Gordon Campbell | Parliament TV | Parliament Today | Video | Questions Of the Day | Search

 


Improved effectiveness & lower compliance in PBRF

Improved effectiveness & lower compliance in PBRF


Tertiary education research funding will be simplified and strengthened in changes announced today by Tertiary Education, Skills and Employment Minister Steven Joyce.

The Performance-Based Research Fund (PBRF) rewards and encourages excellent tertiary education research by assessing research quality, allocating funding based on results, and publishing information on research performance. It also contributes to the Government’s wider science, research and innovation objectives, by supporting research activities that provide social and economic benefits to New Zealand.

The changes to the PBRF are being made following a review announced as part of the Government's Building Innovation programme, that was carried out over the course of 2012/13.

“In 2012, we committed to invest an additional $100 million in PBRF over four years. This will result in the fund reaching $300 million in 2016/17. This is a significant investment by the Government, so it is appropriate to review the settings of the PBRF to ensure we are getting the best results possible from that investment,” Mr Joyce says.

The review showed that the PBRF is generally working well. It has contributed to an increase in the research performance and productivity of New Zealand tertiary education organisations and is well-regarded internationally.

“We have a system with a number of strengths when compared with other performance-based funding systems around the world. However it is complex and it carries significant compliance costs for institutions and researchers. The changes we’re making will build on the strengths of the PBRF and lower compliance costs,” Mr Joyce says.

The changes will support tertiary education organisations to increase their future research performance by:
• Simplifying the research assessment process, saving time and reducing costs
• Rewarding tertiary education organisations that attract external research income from international sources, New Zealand industry, iwi and not-for-profit organisations – and so placing a higher value on research that meets user needs
• Rewarding tertiary education organisations that recruit, develop and retain new and emerging researchers – supporting the sustainability of the tertiary education research workforce
• Strengthening public reporting on research performance.

Along with these changes, the Government is considering one further proposal to increase the proportion of PBRF income allocated based on external research income (from 15 per cent to 20 per cent of the fund). This would better reward tertiary education organisations that attract income from contestable research funds and contract research, and strengthen incentives to for tertiary education organisations to actively seek out additional research income. The change would bring the New Zealand system more in line with international practice.

The Ministry of Education will undertake a short, targeted consultation with the most affected tertiary education organisations and some science organisations before the Government finalises this proposal.

The changes announced today will be introduced between 2015 and the next Quality Evaluation in 2018.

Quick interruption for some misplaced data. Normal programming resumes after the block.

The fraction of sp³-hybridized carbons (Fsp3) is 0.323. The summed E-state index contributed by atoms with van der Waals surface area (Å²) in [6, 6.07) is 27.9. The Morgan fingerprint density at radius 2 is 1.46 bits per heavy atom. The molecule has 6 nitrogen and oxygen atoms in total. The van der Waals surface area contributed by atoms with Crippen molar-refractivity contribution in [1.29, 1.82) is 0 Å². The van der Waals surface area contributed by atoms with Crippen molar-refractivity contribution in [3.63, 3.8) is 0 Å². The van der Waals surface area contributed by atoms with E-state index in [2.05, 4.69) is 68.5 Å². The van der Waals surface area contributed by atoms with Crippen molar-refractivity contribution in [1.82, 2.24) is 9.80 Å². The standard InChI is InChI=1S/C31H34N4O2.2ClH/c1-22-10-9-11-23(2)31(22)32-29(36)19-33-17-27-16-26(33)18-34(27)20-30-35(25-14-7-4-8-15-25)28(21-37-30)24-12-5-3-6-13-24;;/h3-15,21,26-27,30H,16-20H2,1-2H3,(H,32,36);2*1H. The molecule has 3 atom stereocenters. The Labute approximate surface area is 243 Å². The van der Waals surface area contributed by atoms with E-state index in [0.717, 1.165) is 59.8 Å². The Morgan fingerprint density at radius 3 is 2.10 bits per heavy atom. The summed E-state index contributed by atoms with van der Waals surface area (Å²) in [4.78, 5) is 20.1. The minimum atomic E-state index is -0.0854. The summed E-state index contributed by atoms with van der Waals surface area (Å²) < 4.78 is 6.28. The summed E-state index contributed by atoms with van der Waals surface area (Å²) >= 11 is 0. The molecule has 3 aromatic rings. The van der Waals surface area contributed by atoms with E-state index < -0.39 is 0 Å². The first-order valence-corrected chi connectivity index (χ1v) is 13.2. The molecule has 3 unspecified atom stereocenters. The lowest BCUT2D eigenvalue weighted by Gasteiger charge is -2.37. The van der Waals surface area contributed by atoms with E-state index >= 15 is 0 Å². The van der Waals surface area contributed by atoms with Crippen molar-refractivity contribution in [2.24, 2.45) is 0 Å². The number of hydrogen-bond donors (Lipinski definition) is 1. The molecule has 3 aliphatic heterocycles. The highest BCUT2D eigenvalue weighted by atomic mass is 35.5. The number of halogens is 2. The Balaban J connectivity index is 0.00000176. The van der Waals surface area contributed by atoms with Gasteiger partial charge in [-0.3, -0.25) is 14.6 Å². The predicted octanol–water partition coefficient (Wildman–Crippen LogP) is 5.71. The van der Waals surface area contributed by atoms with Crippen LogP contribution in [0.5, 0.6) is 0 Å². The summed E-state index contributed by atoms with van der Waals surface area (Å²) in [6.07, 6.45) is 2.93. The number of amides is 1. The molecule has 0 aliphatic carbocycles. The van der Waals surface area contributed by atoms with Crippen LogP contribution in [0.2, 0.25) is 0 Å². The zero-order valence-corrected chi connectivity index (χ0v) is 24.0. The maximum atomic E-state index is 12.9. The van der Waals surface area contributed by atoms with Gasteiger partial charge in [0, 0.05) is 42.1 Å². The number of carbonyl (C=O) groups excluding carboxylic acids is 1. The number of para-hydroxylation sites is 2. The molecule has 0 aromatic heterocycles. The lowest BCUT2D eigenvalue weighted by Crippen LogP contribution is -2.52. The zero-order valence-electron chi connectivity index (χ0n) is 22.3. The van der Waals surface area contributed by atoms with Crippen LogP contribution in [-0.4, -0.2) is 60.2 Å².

More information about the PBRF review is available at:www.minedu.govt.nz/PBRF

ENDS

© Scoop Media

 
 
 
 
 
Parliament Headlines | Politics Headlines | Regional Headlines

 

Gordon Campbell: On The IOC’s Treatment Of Russian Sport, And Lone Wolf Terrorism

A blanket ban on Russian athletes would also have exposed the IOC to criticism that its treatment of Russia would have been marked contrast to its treatment say, of the track and field team from Kenya – a country about which the IOC has very similar doping concerns. More>>

ALSO:

Sounds Like A Plan: Auckland Council Receives Unitary Plan Recommendations

A key milestone in New Zealand planning history was reached today when the Independent Hearings Panel delivered the reports containing its recommendations on the Proposed Auckland Unitary Plan. More>>

ALSO:

National Park Expansion: Forests And Coast Of Kahurangi Protected

Five parcels of high value land totalling more than 890 hectares have been formally gazetted as part of the National Park. More>>

ALSO:

PPP Go-Ahead: SkyPath Gets Unanimous Support

Auckland’s SkyPath project has been given the go-ahead to be delivered through a public private partnership, after a unanimous decision at today’s Finance and Performance Committee. More>>

ALSO:

Gordon Campbell: On The Reserve Bank, The UN Shortlist, And Trump

Can there really be there any link between the US presidential elections and yesterday’s RBNZ signals on interest rates and the NZ dollar? Well, maybe. And it would be this: the improving US economy is reportedly putting a tailwind behind the US dollar, and rendering the actions of our Reserve Bank virtually irrelevant. More>>

ALSO:

Gordon Campbell: On What John Key Should Be Asking Joe Biden

No doubt, US Vice-President Joe Biden will be updating Prime Minister John Key on the chances of a TPP vote taking place in the ‘ lame duck’ session of Congress that’s held between the November’s election and the inauguration of a new President in January. More>>

ALSO:

Make NZ Make Again: Greens Will Establish A Minister For Manufacturing

The Green Party announced today that it will establish a Minister for Manufacturing in Cabinet, to better represent the interests of manufacturers and ensure they thrive. The Minister will be inside Cabinet and have responsibility for the long-term interests of the manufacturing sector. More>>

ALSO:

Get More From Scoop

 

LATEST HEADLINES

 
 
 
 
 
 
 
 
 
Parliament
Search Scoop  
 
 
Powered by Vodafone
NZ independent news